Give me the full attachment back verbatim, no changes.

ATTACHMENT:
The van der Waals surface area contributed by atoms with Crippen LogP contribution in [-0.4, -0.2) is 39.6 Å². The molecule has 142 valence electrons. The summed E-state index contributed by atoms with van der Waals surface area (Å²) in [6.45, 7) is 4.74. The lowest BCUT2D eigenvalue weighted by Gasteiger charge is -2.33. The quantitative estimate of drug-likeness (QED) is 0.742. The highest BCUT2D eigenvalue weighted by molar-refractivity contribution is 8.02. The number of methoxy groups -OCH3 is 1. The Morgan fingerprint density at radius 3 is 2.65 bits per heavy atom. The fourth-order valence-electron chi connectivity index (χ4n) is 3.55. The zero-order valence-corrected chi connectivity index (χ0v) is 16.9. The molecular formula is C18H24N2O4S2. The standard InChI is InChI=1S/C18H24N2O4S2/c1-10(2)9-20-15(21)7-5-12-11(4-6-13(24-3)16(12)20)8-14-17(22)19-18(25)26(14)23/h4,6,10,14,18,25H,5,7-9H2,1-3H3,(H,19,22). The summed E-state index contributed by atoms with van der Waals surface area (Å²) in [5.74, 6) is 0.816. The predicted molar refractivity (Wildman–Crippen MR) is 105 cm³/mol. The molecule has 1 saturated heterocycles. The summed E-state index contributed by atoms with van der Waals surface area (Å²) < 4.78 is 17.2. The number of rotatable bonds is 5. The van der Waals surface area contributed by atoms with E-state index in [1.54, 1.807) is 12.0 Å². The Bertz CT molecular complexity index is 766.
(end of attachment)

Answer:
The van der Waals surface area contributed by atoms with Crippen LogP contribution in [-0.4, -0.2) is 39.6 Å². The molecule has 142 valence electrons. The summed E-state index contributed by atoms with van der Waals surface area (Å²) in [6.45, 7) is 4.74. The lowest BCUT2D eigenvalue weighted by Gasteiger charge is -2.33. The quantitative estimate of drug-likeness (QED) is 0.742. The highest BCUT2D eigenvalue weighted by molar-refractivity contribution is 8.02. The number of methoxy groups -OCH3 is 1. The Morgan fingerprint density at radius 3 is 2.65 bits per heavy atom. The fourth-order valence-electron chi connectivity index (χ4n) is 3.55. The zero-order valence-corrected chi connectivity index (χ0v) is 16.9. The molecular formula is C18H24N2O4S2. The standard InChI is InChI=1S/C18H24N2O4S2/c1-10(2)9-20-15(21)7-5-12-11(4-6-13(24-3)16(12)20)8-14-17(22)19-18(25)26(14)23/h4,6,10,14,18,25H,5,7-9H2,1-3H3,(H,19,22). The summed E-state index contributed by atoms with van der Waals surface area (Å²) in [5.74, 6) is 0.816. The predicted molar refractivity (Wildman–Crippen MR) is 105 cm³/mol. The molecule has 1 saturated heterocycles. The summed E-state index contributed by atoms with van der Waals surface area (Å²) < 4.78 is 17.2. The number of rotatable bonds is 5. The van der Waals surface area contributed by atoms with E-state index in [1.54, 1.807) is 12.0 Å². The Bertz CT molecular complexity index is 766.